Tips


How to research my Ancestors

First of all, ask your living sources. Interview your parents about your grandparents, great-grandparents, aunts, uncles and other older relatives. Once you’ve decided to research your ancestry, act quickly - the sooner the better as living sources will not be there forever.

 

Make meticulous, accurate notes
Important are:
Family Name, First name, any middle name
Birthdate and / or date of christening (day, month, year and godfather / godmother)
Place of birth
Place of origin
Places they were living
Profession, duties
Partner
Marriage (date, place)
Children (names, birthdates, place of birth)
Anecdotes

 

The civil register office
The Canton of Berne is sectioned into seven regions civil register offices. The office in the region of your place of origin (or the one of the family you’d like to research) can provide you the information for your ancestors backward to about 1780 from the Burgerrodel in which the families are cross-linked. If you are tied to the family you research, the marital status office will provide you the information you asked for. Therefore you need an authorization from the Zivilstands- und Bürgerrechtsdienstes des Kantons Bern (Eigerstrasse 43, 3011 Bern)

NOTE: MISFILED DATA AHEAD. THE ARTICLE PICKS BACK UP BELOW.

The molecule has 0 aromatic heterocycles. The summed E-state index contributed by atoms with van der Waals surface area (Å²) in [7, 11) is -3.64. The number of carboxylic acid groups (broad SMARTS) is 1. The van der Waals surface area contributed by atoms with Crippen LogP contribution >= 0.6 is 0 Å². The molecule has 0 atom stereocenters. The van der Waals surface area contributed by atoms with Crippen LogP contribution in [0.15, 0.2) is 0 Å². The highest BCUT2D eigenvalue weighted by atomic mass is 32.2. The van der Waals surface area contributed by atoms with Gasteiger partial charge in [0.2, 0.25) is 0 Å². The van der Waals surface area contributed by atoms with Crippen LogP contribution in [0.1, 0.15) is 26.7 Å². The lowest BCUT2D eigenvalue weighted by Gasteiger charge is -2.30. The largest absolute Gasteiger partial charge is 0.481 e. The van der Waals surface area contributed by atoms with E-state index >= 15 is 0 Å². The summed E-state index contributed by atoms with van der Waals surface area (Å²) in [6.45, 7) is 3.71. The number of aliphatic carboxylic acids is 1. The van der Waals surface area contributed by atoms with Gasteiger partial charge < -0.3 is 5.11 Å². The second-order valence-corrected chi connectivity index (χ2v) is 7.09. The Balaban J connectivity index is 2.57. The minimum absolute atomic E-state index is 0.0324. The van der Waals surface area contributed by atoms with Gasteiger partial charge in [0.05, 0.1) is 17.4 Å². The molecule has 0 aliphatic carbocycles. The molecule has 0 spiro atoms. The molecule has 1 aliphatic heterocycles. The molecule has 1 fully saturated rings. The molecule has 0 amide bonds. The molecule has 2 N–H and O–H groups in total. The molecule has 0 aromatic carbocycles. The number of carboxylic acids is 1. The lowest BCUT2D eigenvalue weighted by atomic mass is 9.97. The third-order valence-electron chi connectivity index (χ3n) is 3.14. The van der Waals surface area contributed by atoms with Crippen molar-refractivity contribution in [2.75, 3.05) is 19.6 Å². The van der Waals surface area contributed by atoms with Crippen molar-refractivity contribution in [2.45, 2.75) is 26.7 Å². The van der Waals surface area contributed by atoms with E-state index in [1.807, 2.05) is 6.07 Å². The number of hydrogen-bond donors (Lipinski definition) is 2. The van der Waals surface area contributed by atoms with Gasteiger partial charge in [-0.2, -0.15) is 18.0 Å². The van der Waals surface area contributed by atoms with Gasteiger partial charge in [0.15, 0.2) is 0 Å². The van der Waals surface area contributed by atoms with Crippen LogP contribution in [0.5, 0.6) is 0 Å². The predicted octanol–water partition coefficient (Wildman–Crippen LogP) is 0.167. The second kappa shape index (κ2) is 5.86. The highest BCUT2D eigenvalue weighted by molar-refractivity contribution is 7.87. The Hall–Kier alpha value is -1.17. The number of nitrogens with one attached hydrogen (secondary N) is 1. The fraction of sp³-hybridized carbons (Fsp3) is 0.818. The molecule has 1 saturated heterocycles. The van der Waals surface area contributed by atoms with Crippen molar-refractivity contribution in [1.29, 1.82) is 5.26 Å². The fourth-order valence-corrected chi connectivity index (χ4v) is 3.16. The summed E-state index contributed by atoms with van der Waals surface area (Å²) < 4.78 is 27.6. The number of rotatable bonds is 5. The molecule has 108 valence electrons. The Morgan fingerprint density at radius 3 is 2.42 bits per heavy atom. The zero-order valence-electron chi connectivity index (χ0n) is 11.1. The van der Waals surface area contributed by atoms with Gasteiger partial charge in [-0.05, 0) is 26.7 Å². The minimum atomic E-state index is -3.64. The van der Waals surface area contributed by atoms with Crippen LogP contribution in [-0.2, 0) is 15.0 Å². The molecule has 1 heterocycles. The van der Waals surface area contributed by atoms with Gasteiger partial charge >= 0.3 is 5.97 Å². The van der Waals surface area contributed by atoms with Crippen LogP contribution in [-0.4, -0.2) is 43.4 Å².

Church records
If you have collected your data from the Burgerrodel you will find the continuation for your research in the church records (christening, marriage and death) of the residential parish of your ancestors. In most of the cantons these valuable books are kept in the respective state archives. From the church records of the Canton of Berne you may purchase a DVD for your convenient research at home. It is also possible to inquire the church records on microfilms at the state archive for free,  although the access is limited to certain opening times.
A very important precondition is that you must be able to read the old handwritings, which you will have to learn by study with the appropriate text books.
In contradiction to the Burgerrodel, the church records have no cross reference. Christenings, marriages and death are recorded in different books in chronological order. So the information you are looking for is found in separate books. Usually you research backwards starting first with the death records, where often the age of the deceased is stated, but is not always accurate. Then research the marriage records where, besides the names of the wedded couple, you often find the place of origin of the couple and the names of their parents. If you were able to calculate the approximate date of birth you may search the entry in the christening record. There you will find the date of the christening, sometimes the date of birth, the name of the child, the parents, godfather(s), godmother(s) and may give the village or town where they lived. Often you will find an index at the end of each book which is very helpful.
That’s how you put together tesserae by tesserae until you get a picture of your ancestors bit by bit.

 

 



 

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